Originally Posted by sandman
I have one of the servo launchers...someplace. It's kind of a cool idea with the pneumatic control.
Sort of like a relay system. but pneumatic.
I can easily reproduce the wooden parts. I even made some of the old Tilt-a-Pad launchers from some old redwood I found.
The only change I made was to increase the disc size to 4" from 3 3/4".
I only had a 4" hole saw.
The one in front has a 4" disc(top) and the one in back I sanded down to 3 3/4"
The bigger one looks better...and a lot less work!
I had one of the servo launchers when I was a boy...it had been my cousins and then became mine when he got out of rocketry and dropped off a bunch of great stuff.
The launcher was cool and very portable....but...I discovered a fatal flaw in the design one day.
The safety interlock key is on the pad, not on the launch controller (which is a plunger connected to a 10 foot tube that inflates a balloon that pushes the batteries against the contacts to fire the igniter). One fine afternoon in the mid 1970s, I decided to fly my Groove Tube. I set it up on the red servo launcher, hook up the igniters, put the key in then walk back to the launch button and push it...nothing happened. I noticed that the light in the safety key was out so I went and checked the clips and the igniter (which hadn't fired). I then wiggled the key and got it seated better...the light came on and then I heard a hissing sound next to my ear....the rocket was taking off not 3 inches from my head! I ducked quickly and off it went for a successful flight but a rattled flyer.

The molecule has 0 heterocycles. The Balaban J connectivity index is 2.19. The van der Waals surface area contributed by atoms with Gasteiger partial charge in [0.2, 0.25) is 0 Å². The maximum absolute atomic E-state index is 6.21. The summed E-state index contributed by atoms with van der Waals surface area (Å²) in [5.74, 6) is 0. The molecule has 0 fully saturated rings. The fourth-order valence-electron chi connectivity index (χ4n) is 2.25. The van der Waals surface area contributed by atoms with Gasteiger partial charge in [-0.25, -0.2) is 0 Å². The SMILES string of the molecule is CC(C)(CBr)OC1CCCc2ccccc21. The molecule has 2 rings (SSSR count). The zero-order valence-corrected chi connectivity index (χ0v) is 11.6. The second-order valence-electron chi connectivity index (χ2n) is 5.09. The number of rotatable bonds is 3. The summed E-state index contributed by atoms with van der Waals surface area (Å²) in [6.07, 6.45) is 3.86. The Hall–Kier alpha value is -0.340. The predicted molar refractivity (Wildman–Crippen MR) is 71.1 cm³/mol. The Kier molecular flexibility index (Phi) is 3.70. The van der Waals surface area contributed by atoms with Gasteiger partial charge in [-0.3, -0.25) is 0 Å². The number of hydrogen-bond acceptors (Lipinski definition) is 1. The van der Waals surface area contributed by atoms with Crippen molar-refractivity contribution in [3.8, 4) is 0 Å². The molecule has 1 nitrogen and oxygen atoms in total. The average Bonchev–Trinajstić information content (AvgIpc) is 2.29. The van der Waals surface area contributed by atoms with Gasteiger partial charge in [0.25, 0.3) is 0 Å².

Here was the problem...when I put the plunger down on the ground to check the pad, it was slightly depressed. When I wiggled the key/light (again, on the launch pad itself), it made contact...and the balloon was, unknown to me, inflated enough to trigger a launch. It was at the ripe age of maybe 13 or so that I realized that if I ever designed a launch control system, the safety interlock key must be placed with the launch button -- not on the launch pad.
I recently picked up one of the Centuri wooden launch pads, still unassembled in the box. The one I have is LIA 77. Outstanding quality parts though the fit is very tight so I haven't worked on putting it together yet. It will also need to be stained and varnished. Not sure when I'll use it but sometime when I'm flying Centuri clones I will.